Dallas Cowboys 8/1
Indianapolis Colts 9/1
Minnesota Vikings 18/1
Philadelphia Eagles 18/1
New York Jets 22/1
Miami Dolphins 25/1
New England Patriots 25/1
Baltimore Ravens 30/1
Tampa Bay Buccaneers 30/1
Arizona Cardinals 35/1
Atlanta Falcons 35/1
Denver Broncos 40/1
San Diego Chargers 65/1
Chicago Bears 70/1
Odds to win the 2009 NFC Championship
New York Giants 7/4
Carolina Panthers 9/4
Dallas Cowboys 5/1
Minnesota Vikings 13/2
Philadelphia Eagles 7/1
Tampa Bay Buccaneers 11/1
Arizona Cardinals 15/1
Atlanta Falcons 18/1
Chicago Bears 28/1
Tony Romo (DAL) 10/1
DeMarcus Ware (DAL) 25/1
In two of the past three games, the Cowboys managed to avenge their past two playoff losses. Dallas lost 21-20 to Seattle in the wildcard round of the 2006 playoffs but did not get a chance to beat the Seahawks in 2007. Although few mentioned it at the time, thanks to a dismal season by Seattle, the Cowboys were able to avenge the loss by beating the Seahawks 34-9 on Thanksgiving Day.
On Sunday, Dallas beat Giants, who had knocked the Cowboys out of the 2007 playoffs with a 21-17 at Texas Stadium in January. The win doesn’t quite erase the disappointment from last year, but it doesn’t hurt.
Here is a look at how the Cowboys have responded to playoff losses in the past.
1966 and 1967 Losses to Green Bay, NFL Championship Games
The Cowboys lost the 1966 NFL Championship Game to the Packers and then lost the rematch in 1967 in the Ice Bowl. The Cowboys lost again to Green Bay in 1968 before finally recording a 16-3 win over the Packers in 1970.
1968 and 1969 Losses to Cleveland, NFL Playoffs
The Browns gave the Cowboys all sorts of trouble in the late 1960s. After losing to Cleveland 31-20 in 1968, the Browns destroyed the Cowboys 42-10 during the regular season. The playoffs in 1969 were no better for Dallas, as the Cowboys lost 38-14. The Cowboys finally beat the Browns 6-2 in 1970.
1970 Loss to the Baltimore Colts, Super Bowl V
The Cowboys lost 16-13 to the Baltimore Colts in Super Bowl V. In their next matchup in 1972, the Cowboys routed Baltimore, 21-0.
1972 Loss to Washington, NFC Championship Game
The Cowboys lost the NFC Championship Game in 1972 to the Redskins. In 1973, the Cowboys lost to Washington in their first matchup, but the Cowboys beat the Redskins 27-7 later in the season.
1973 Loss to Minnesota, NFC Championship Game
The Cowboys lost their bid to return to the Super Bowl in 1973 when they lost 27-10 to the Vikings. Dallas avenged the loss by beating the Vikings with the Hail Mary in 1975.
1975 and 1978 Losses to Pittsburgh, Super Bowls X and XIII
The Cowboys lost to the Steelers five consecutive times during the 1970s and early 1980s, including Super Bowls X and XIII. Dallas did not finally beat Pittsburgh again until 1985.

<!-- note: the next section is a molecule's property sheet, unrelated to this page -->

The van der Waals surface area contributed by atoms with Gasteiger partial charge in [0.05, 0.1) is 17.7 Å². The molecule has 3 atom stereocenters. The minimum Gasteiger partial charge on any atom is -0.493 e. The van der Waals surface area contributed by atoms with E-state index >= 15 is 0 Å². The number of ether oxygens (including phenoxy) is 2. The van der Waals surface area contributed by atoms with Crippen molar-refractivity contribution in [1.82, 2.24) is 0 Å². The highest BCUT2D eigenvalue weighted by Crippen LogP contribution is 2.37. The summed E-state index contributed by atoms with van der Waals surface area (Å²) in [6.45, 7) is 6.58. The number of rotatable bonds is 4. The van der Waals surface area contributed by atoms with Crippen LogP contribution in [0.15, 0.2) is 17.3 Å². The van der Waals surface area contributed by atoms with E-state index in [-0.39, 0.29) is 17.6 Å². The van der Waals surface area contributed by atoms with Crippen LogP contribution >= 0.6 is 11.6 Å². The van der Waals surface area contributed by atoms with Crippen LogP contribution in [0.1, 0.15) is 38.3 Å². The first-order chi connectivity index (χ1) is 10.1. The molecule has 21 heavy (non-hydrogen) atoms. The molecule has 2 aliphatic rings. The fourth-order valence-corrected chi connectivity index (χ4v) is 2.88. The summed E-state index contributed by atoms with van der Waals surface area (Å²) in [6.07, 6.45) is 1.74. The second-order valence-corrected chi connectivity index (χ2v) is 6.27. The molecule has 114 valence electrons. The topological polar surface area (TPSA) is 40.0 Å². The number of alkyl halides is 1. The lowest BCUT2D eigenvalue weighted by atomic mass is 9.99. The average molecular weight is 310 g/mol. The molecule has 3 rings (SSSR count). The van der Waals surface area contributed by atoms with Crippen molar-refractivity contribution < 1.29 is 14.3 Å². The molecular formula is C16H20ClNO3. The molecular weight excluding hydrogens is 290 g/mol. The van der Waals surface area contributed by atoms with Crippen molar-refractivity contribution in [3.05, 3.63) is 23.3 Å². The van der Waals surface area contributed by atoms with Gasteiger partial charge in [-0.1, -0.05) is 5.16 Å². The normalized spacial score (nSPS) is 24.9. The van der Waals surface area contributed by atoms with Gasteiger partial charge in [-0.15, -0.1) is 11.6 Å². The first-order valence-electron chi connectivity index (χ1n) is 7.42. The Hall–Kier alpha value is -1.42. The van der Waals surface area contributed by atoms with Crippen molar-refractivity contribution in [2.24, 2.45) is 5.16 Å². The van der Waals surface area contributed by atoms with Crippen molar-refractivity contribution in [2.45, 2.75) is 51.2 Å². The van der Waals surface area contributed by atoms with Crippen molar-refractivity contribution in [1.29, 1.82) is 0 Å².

1970s Losses to the Rams
The Cowboys lost to the L.A. Rams in the 1976 and 1979 playoffs. Dallas avenged the 1976 loss by beating the Rams in the 1978 NFC Championship Game. The Cowboys also avenged the 1979 loss by beating the Rams in the Wildcard Round of the 1980 playoffs.
1980 Loss to Philadelphia, NFC Championship Game
After losing 20-7 in the 1980 NFC title game, Dallas swept the Eagles in 1981.
1981 Loss to San Francisco, NFC Championship Game
Dallas had to wait 11 years to beat the 49ers after losing to San Francisco in 1981. The next Dallas win came in the 1992 NFC Championship Game.
1982 Loss to Washington, NFC Championship Game
The Cowboys faced the Redskins at Washington to open the 1983 season. Dallas came from behind to pull out a 31-30 win.
1983 Loss to the L.A. Rams, NFC Wildcard Round
The Cowboys opened the 1984 season by traveling to L.A. to face the Rams. The Cowboys avenged the playoff loss by beating the Rams, 20-13.
1985 Loss to the L.A. Rams, NFC Divisional Round
The Cowboys were shut out by the Rams in 1985. The next Dallas win over Los Angeles came at the end of the 1987 season when the Cowboys won 29-21.
1991 Loss to Detroit, NFC Divisional Round
The Cowboys were blown out 38-6 in the 1991 playoffs by the Lions, but Dallas responded the next year by beating the Lions 37-3.
1994 Loss to San Francisco, NFC Championship Game
The Cowboys lost to the 49ers to end Dallas’ bid to win three straight Super Bowls. Dallas finally beat the 49ers in 1996.
1996 Loss to Carolina, NFC Divisional Round
The Cowboys began their current streak of playoff losses by losing to the Panthers, 26-17. Dallas avenged the loss by beating Carolina 27-20 in 1998.
1998 Loss to Arizona, NFC Wildcard Round
The Cowboys flopped in a 20-7 loss to Arizona in the 1998 playoffs. Dallas handed the Cardinals a 35-7 loss the following season.
1999 Loss to Minnesota, NFC Wildcard Round
At 8-8, Dallas had little business playing in the 1999 playoffs and lost the Vikings, 27-10. Dallas did not beat Minnesota again until 2007.
2003 Loss to Carolina, NFC Wildcard Round
The Cowboys were torched 29-10 in the 2003 playoffs by a Panther team that Dallas had beaten earlier in the season. Dallas avenged the loss in 2005 by beating Carolina on the road late in the season.